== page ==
treaty, International Court of Justice, international law, Internation Law Commission, Law of Treaties, Vienna Conference
The inconsistencies, and conflicting theories of treaty interpretation, constitute the foundation for the present inquiry. The thesis defended is "that neither the judicial praxis nor international legislation, individually or together, have provided a realistic solution to the fundamental challenge facing the International Court of Justice of finding the right balance between stability and progressive development of international law." This fundamental thesis reemerges at several key portions of the text, when the author attempts to prove that existing standards of treaty interpretation are inadequate, on the ground they do not lead toward that degree of predictability and certainty, which he feels is required by governments in this nuclear age. Accordingly, the norms of treaty interpretation must be reexamined, but with a definite goal in mind, namely, "the new international law of 'social' interdependence ' will prevail over positivistic, classical law.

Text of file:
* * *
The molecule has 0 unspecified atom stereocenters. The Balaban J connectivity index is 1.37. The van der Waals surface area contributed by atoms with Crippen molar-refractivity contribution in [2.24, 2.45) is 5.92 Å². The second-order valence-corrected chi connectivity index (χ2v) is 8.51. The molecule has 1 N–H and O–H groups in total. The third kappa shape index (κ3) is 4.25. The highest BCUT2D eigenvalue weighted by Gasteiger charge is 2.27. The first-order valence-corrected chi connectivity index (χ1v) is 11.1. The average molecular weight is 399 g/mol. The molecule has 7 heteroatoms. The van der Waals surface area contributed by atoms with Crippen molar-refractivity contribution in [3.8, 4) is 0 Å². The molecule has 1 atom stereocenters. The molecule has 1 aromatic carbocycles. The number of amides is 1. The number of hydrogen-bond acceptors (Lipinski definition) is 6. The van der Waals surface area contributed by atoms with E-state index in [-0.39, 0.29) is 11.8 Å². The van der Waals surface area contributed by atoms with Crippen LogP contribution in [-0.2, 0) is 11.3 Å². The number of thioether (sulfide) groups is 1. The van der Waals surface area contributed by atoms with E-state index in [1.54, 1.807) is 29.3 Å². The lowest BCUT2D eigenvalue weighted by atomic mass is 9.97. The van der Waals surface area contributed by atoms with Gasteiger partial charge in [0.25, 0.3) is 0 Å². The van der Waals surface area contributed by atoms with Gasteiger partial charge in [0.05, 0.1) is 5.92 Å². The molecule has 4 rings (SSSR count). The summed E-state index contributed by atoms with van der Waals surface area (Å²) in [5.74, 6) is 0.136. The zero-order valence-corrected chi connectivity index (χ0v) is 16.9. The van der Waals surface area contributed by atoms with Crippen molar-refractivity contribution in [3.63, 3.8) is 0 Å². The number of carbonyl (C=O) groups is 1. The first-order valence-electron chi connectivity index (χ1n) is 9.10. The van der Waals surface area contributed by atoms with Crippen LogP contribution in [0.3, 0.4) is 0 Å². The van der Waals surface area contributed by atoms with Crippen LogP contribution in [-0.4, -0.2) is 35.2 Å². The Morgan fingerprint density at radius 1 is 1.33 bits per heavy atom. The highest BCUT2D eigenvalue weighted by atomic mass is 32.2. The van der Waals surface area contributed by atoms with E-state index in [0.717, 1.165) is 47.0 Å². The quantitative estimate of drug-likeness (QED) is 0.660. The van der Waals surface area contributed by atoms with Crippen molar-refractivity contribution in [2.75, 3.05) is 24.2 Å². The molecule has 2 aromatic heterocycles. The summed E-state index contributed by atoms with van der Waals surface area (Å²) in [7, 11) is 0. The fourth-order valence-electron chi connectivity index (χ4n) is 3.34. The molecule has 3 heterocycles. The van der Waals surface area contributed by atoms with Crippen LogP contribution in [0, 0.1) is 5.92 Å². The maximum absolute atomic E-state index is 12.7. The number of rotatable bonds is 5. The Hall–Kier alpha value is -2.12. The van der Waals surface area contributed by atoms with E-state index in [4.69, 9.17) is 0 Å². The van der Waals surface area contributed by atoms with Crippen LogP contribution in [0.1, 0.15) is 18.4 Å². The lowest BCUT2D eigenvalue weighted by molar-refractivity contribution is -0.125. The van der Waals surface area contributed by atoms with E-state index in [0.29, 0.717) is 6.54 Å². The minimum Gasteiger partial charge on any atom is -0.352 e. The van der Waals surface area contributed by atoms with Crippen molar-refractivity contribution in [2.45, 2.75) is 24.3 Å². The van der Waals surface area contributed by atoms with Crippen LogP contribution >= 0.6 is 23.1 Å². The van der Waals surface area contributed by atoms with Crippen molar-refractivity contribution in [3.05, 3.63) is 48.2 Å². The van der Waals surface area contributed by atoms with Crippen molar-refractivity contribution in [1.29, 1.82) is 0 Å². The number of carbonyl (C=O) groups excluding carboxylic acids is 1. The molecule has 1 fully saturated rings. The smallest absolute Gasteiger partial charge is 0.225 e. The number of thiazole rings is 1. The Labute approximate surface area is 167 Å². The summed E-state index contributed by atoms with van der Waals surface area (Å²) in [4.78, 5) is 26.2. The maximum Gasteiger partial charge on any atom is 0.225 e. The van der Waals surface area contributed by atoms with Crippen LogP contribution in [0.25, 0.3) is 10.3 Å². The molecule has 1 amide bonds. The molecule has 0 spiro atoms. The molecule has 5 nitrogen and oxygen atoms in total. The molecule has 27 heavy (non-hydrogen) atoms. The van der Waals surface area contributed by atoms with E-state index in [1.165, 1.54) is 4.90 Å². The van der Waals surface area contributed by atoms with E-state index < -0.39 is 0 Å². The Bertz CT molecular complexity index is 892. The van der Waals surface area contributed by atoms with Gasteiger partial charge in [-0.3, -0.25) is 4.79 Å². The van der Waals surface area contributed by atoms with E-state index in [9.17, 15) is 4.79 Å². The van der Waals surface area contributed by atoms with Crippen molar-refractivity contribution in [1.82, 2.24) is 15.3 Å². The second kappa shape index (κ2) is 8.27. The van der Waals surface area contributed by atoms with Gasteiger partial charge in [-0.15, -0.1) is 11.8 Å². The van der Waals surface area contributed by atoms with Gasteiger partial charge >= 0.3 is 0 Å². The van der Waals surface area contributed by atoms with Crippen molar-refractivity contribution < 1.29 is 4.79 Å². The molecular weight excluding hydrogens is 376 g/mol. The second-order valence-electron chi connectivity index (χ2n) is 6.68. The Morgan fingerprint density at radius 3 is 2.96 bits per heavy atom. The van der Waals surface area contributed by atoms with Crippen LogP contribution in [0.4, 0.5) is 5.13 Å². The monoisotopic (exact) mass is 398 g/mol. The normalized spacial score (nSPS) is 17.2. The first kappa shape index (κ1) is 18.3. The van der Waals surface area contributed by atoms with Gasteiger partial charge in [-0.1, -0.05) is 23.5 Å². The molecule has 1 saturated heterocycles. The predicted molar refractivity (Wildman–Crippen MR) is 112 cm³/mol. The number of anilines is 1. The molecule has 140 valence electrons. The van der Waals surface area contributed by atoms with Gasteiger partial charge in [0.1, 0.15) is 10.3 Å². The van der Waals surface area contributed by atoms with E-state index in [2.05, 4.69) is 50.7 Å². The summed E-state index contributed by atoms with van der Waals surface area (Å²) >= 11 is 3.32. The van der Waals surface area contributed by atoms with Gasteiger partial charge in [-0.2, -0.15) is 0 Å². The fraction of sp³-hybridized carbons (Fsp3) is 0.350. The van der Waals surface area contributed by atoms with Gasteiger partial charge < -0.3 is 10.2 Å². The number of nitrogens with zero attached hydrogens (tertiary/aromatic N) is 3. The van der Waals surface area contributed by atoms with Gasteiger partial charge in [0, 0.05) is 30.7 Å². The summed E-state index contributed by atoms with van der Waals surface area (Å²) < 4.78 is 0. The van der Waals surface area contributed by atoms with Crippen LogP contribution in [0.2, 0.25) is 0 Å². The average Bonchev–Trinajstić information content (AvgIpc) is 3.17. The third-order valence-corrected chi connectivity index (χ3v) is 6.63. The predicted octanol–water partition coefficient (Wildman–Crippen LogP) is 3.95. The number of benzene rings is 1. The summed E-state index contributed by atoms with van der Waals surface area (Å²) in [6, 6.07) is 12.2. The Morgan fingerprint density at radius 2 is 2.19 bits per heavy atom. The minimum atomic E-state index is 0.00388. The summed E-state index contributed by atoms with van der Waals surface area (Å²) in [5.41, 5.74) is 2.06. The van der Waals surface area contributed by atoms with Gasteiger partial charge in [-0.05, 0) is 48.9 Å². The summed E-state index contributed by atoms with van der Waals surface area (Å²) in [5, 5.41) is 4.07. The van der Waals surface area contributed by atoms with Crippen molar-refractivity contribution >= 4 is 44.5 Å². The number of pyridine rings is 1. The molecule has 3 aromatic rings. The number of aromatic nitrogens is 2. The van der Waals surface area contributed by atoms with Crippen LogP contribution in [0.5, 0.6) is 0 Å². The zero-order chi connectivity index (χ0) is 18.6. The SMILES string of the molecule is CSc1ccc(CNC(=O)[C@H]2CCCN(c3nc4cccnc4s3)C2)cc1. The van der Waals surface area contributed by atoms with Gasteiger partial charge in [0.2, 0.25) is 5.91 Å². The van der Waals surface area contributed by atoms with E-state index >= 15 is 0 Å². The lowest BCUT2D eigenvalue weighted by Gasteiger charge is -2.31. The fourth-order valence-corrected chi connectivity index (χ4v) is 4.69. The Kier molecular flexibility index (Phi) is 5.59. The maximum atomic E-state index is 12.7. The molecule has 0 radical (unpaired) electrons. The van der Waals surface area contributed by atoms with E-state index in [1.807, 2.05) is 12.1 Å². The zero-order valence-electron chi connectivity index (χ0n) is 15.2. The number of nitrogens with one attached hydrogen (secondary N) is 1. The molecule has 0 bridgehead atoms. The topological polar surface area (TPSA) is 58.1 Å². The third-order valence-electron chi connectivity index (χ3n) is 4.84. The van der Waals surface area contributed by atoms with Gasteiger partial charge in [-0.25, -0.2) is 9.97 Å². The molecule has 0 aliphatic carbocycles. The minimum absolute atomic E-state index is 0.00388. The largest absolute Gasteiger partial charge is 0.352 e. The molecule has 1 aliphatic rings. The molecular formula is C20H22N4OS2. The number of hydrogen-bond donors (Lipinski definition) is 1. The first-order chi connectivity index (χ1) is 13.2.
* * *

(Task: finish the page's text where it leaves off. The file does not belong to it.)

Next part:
Paul Gormley, "Treaty Interpretation: Theory and Reality" (1990) 13:2 Dal LJ 874.